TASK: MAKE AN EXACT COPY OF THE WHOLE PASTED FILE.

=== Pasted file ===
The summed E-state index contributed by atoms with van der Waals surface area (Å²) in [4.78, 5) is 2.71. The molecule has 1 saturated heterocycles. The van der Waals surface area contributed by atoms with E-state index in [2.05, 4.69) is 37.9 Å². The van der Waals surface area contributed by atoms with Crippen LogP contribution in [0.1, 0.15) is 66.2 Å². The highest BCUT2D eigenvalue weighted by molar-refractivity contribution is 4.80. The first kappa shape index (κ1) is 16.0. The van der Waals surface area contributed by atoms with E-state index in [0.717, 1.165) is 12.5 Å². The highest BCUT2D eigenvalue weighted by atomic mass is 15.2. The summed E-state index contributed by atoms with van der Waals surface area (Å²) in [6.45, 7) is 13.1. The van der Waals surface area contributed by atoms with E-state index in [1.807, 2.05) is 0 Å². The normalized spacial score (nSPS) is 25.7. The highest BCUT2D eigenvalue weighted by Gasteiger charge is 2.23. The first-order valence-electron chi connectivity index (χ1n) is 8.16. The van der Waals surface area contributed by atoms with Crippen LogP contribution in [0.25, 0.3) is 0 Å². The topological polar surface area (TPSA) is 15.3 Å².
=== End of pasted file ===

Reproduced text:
The summed E-state index contributed by atoms with van der Waals surface area (Å²) in [4.78, 5) is 2.71. The molecule has 1 saturated heterocycles. The van der Waals surface area contributed by atoms with E-state index in [2.05, 4.69) is 37.9 Å². The van der Waals surface area contributed by atoms with Crippen LogP contribution in [0.1, 0.15) is 66.2 Å². The highest BCUT2D eigenvalue weighted by molar-refractivity contribution is 4.80. The first kappa shape index (κ1) is 16.0. The van der Waals surface area contributed by atoms with E-state index in [0.717, 1.165) is 12.5 Å². The highest BCUT2D eigenvalue weighted by atomic mass is 15.2. The summed E-state index contributed by atoms with van der Waals surface area (Å²) in [6.45, 7) is 13.1. The van der Waals surface area contributed by atoms with E-state index in [1.807, 2.05) is 0 Å². The normalized spacial score (nSPS) is 25.7. The highest BCUT2D eigenvalue weighted by Gasteiger charge is 2.23. The first-order valence-electron chi connectivity index (χ1n) is 8.16. The van der Waals surface area contributed by atoms with Crippen LogP contribution in [0.25, 0.3) is 0 Å². The topological polar surface area (TPSA) is 15.3 Å².